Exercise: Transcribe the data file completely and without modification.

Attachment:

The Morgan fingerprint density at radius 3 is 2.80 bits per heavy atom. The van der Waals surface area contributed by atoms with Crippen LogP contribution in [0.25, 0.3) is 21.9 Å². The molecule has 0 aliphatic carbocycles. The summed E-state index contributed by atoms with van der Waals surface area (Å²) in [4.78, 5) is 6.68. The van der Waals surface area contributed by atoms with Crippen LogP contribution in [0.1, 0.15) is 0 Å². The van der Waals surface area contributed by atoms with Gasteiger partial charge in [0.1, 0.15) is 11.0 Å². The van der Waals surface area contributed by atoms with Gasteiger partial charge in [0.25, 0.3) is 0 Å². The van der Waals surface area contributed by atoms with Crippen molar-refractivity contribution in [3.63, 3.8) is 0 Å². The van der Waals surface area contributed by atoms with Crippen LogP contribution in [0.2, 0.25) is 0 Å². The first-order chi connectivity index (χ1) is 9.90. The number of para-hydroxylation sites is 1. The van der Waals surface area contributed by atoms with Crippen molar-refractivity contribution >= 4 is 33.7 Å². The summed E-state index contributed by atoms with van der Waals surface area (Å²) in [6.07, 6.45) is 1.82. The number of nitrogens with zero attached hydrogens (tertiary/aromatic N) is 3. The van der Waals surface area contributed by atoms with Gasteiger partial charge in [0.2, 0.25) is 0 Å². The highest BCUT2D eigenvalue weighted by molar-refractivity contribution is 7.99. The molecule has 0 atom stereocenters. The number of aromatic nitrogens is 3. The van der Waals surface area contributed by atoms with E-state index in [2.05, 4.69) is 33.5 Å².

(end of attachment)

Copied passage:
The Morgan fingerprint density at radius 3 is 2.80 bits per heavy atom. The van der Waals surface area contributed by atoms with Crippen LogP contribution in [0.25, 0.3) is 21.9 Å². The molecule has 0 aliphatic carbocycles. The summed E-state index contributed by atoms with van der Waals surface area (Å²) in [4.78, 5) is 6.68. The van der Waals surface area contributed by atoms with Crippen LogP contribution in [0.1, 0.15) is 0 Å². The van der Waals surface area contributed by atoms with Gasteiger partial charge in [0.1, 0.15) is 11.0 Å². The van der Waals surface area contributed by atoms with Gasteiger partial charge in [0.25, 0.3) is 0 Å². The van der Waals surface area contributed by atoms with Crippen molar-refractivity contribution in [3.63, 3.8) is 0 Å². The van der Waals surface area contributed by atoms with Crippen LogP contribution in [0.2, 0.25) is 0 Å². The first-order chi connectivity index (χ1) is 9.90. The number of para-hydroxylation sites is 1. The van der Waals surface area contributed by atoms with Crippen molar-refractivity contribution >= 4 is 33.7 Å². The summed E-state index contributed by atoms with van der Waals surface area (Å²) in [6.07, 6.45) is 1.82. The number of nitrogens with zero attached hydrogens (tertiary/aromatic N) is 3. The van der Waals surface area contributed by atoms with Gasteiger partial charge in [0.2, 0.25) is 0 Å². The highest BCUT2D eigenvalue weighted by molar-refractivity contribution is 7.99. The molecule has 0 atom stereocenters. The number of aromatic nitrogens is 3. The van der Waals surface area contributed by atoms with E-state index in [2.05, 4.69) is 33.5 Å².